He doesn’t look like he’ll have too much playing time after the Red Sox landed Martinez and Hanley Ramirez is expected to get the bulk of the time at first base. But he did come up with a great deal, at $13 million for two years. It’s uncertain whether he was partly signed as leverage for Martinez talks, but it doesn’t look like he fits perfectly – at least not as a starter. He could get some innings as a defensive replacement and bat vs. the occasional righty, and he does add to their depth. So that part is fine for the team. You just wonder how he’s going to occupy his time.
28. Pat Neshek
Yet another of the high-paid middle relievers. He got $16.25 million over two years from the Phillies, but word is, he could have gotten even more from the Rockies, who chose to gut nuts for pen help in a year where the competition was fierce.
29. Lorenzo Cain
There have been very divergent results so far with the three stars Royals free agents, but Cain survived the tough market beautifully. Some are leery of over-30 speed players, but it helped Cain that he grew up with the Brewers and they knew him and loved him. There’s a concern in some parts that players who rely on speed don’t age as well (Michael Bourn types), but there are notable exceptions, such as Kenny Lofton, Tim Raines and, of course ,the incomparable Rickey Henderson). In any case, the $80 million, five-year deal looks quite good in this environment.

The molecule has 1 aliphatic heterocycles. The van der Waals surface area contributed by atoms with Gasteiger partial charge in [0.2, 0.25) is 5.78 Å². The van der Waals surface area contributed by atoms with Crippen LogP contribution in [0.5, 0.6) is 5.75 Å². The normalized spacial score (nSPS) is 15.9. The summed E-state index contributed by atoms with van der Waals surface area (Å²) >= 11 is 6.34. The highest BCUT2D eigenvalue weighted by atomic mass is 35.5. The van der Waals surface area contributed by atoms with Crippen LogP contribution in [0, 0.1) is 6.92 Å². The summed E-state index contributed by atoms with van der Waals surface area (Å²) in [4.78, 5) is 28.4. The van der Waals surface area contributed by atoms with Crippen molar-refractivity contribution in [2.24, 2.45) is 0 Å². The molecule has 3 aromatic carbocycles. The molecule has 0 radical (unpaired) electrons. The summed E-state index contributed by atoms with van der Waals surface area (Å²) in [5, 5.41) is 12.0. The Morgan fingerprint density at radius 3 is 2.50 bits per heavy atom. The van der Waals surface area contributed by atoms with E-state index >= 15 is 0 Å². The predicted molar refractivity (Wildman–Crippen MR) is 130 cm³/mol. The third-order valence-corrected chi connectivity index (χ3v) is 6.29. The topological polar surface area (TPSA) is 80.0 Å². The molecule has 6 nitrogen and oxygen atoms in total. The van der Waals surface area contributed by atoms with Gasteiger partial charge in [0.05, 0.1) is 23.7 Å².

30. Marcell Ozuna
Even though he didn’t particularly want to leave Miami (he’s the one!), he landed in a good spot in St. Louis with a chance to win immediately. He also got $9 million in arbitration.
1. First basemen
Hosmer and Santana came out great (see above), and Moreland got an inexplicable deal in a market stocked with solid-to-good first basemen with big power. Yonder Alonso took a two-year deal (which might be in line considering last year was his first really good one) but certainly was no home run, Logan Morrison had to settle for $6.5 million guaranteed, Lucas Duda got $3.5 million, Matt Adams recovered to get basically what he would have gotten in arbitration after being non-tendered, Adam Lind took a minor-league deal, Mike Napoli is having a nice tryout with his old Indians team and Mark Reynolds, who had a superb year in Colorado, is still out there.